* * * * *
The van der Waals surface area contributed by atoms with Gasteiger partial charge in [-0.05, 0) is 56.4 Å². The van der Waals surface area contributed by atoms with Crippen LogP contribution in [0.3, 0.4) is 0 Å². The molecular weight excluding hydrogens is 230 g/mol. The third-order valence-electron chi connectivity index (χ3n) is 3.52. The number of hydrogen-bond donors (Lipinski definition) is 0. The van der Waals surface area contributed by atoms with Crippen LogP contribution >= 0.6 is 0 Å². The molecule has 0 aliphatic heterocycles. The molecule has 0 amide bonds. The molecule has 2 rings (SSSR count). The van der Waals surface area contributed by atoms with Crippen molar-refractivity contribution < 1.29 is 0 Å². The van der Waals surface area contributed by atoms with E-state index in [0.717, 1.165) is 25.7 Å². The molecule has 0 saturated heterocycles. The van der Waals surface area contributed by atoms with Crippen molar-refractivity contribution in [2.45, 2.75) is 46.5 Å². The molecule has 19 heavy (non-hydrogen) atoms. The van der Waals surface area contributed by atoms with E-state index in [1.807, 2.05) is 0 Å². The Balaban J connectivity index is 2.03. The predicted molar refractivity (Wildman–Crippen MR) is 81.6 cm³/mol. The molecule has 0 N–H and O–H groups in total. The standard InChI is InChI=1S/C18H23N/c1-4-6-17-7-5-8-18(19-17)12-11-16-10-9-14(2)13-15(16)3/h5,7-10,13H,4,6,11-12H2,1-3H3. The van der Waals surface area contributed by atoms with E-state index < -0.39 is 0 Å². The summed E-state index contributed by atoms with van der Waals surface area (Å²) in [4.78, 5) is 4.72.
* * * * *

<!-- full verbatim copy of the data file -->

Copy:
The van der Waals surface area contributed by atoms with Gasteiger partial charge in [-0.05, 0) is 56.4 Å². The van der Waals surface area contributed by atoms with Crippen LogP contribution in [0.3, 0.4) is 0 Å². The molecular weight excluding hydrogens is 230 g/mol. The third-order valence-electron chi connectivity index (χ3n) is 3.52. The number of hydrogen-bond donors (Lipinski definition) is 0. The van der Waals surface area contributed by atoms with Crippen LogP contribution >= 0.6 is 0 Å². The molecule has 0 aliphatic heterocycles. The molecule has 0 amide bonds. The molecule has 2 rings (SSSR count). The van der Waals surface area contributed by atoms with Crippen molar-refractivity contribution < 1.29 is 0 Å². The van der Waals surface area contributed by atoms with E-state index in [0.717, 1.165) is 25.7 Å². The molecule has 0 saturated heterocycles. The van der Waals surface area contributed by atoms with Crippen molar-refractivity contribution in [2.45, 2.75) is 46.5 Å². The molecule has 19 heavy (non-hydrogen) atoms. The van der Waals surface area contributed by atoms with E-state index in [1.807, 2.05) is 0 Å². The Balaban J connectivity index is 2.03. The predicted molar refractivity (Wildman–Crippen MR) is 81.6 cm³/mol. The molecule has 0 N–H and O–H groups in total. The standard InChI is InChI=1S/C18H23N/c1-4-6-17-7-5-8-18(19-17)12-11-16-10-9-14(2)13-15(16)3/h5,7-10,13H,4,6,11-12H2,1-3H3. The van der Waals surface area contributed by atoms with E-state index < -0.39 is 0 Å². The summed E-state index contributed by atoms with van der Waals surface area (Å²) in [4.78, 5) is 4.72.